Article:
Cross posted with my Archinect School Blog....
Immediately following last week's launch of the Web site that is the product of my thesis research, I started getting feedback from people, which I do appreciate. However, if you didn't fill out a survey, I may not be able to collect your feedback in any kind of formal way for inclusion in my final report, although I will certainly take it into account for any revisions I attempt before my final presentations.
Another reason for the survey is so I could walk away from it for a bit. Several months of creating something like that, day in and day out, and your head just gets cloudy. So this last week has been my time to unwind a bit, to sort of press my own "reset" button. Naturally a plethora of thoughts has rushed to fill the void once occupied by HTML code, so I will now share some of them with you:
On financial turmoil:
Following my last post about this graph, we know that this recession is bad, and the truth is, it's getting worse for us architects. That article in BD describes a number of large architecture firms who have laid off workers recently, and I have friends at most of them, as I'm sure many of you do as well. Needless to say, I don't need anyone to tell me that it's going to be difficult to find a job after I graduate, even though that doesn't stop people from reminding me constantly. Which is getting a little old.
On "Worshiping at the Altar of the Almighty Awesome Aesthetic":
I don't know how or exactly when I came up with this phrase in my head, but I think it's evolved from my view that designers now need to do a lot more than just great design. We have to do great design with a purpose, we have to do it efficiently, we have to communicate with people about why we are doing great design, and we have to learn to live with budgets. And, perhaps, we need to resist the urge to worship at that altar that I mentioned above. You know all this already, but maybe it came up again because of the Neil Denari lecture at USC a couple of weeks ago; Denari is a name that I hear a lot out here, and although I've not met him, he seems like both a brilliant designer and a down-to-earth guy. But I confess watching his slide show with a bit of melancholy - I wanted his innovative designs to DO something. What? I don't know. Transform or something. Like "Optimus Prime Denari" - the building that looks great AND fights crime.
Neil Denari lecture at USC
After releasing my Web site to the hounds last week, I decided to do something which I seem to never have time for anymore - read a book. Specifically I decided to finish a book I had bought a long time ago but never completed, Devil in the White City. Imagine my surprise when yesterday, while devouring the last half of this book without a break, I began reading the historical accounts of the massive financial distress that the country experienced during the time of the World's Fair and Columbian Exposition in Chicago in 1893. At some point during a break from the book I happened to read Geoff Manaugh's BLDGBLOG where I saw the post, The Boom is Over, with this image of Beijing's TVCC building going up in flames:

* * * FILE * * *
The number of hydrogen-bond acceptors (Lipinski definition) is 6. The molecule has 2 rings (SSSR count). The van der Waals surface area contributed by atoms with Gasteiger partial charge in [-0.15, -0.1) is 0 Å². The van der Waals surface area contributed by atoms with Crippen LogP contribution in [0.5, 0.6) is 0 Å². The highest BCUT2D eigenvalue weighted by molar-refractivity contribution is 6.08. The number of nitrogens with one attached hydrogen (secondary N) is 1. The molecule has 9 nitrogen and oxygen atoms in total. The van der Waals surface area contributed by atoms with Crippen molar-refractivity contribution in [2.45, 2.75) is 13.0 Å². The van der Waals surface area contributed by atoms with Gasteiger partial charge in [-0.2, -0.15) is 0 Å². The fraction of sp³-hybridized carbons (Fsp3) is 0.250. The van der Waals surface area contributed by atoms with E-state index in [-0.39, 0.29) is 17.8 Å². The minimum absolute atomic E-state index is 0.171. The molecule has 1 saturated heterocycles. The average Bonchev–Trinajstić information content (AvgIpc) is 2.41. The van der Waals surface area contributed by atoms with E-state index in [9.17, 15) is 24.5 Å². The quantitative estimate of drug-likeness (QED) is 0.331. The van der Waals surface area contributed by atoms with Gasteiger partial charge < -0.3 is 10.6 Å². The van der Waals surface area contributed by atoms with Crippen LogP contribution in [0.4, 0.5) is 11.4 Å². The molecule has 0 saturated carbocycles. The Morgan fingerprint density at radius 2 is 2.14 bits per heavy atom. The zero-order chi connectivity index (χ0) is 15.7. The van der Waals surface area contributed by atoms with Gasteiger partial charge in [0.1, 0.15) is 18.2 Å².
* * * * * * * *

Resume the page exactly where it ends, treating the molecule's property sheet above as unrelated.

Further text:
...and THEN I went back to the book where, as most of you know, the White City, which was once referred to as a "dreamland" for its astounding beauty, went up in flames in 1894 after riots by unemployed workers got out of hand. At this point maybe I am droning on, but does anyone else see parallels here? The late 1800's must have been a rough time for our country: technology was evolving ... the car was being invented ... electric lighting started to appear in buildings. And yet banks were failing, their CEOs committed suicide, unemployment was high, and cities strived to be green and clean. Is it 2009, or is it 1895?
On my ramblings:
So I don't entirely know what I'm trying to say except to wonder out loud if there's anything that our profession can learn from our past as we trudge towards a slightly scary and unknown future. Maybe we should all come together again on the banks of Lake Michigan for a new "world's fair" - it's as good a place as any - so we can put our great collective knowledge to use and again produce a futuristic vision of the city, one that is not only aesthetically beautiful but that is sustainable, or biodegradable, or that has buildings that transform to fight crime, etc., etc. One thing I forgot to mention is that even in 1893, although they were unknowingly laying the groundwork for the climate problems we face today, the buildings of the World's Fair "had been designed to maximize the salvage value of their components." When was the last time you designed an entire project so that it could be recycled at the end of its life?
I will leave you with one of my favorite quotes, which I still think applies today.
Make no little plans; they have no magic to stir men's blood.
-Chicago architect and Director of the World's Fair, Daniel H. Burnham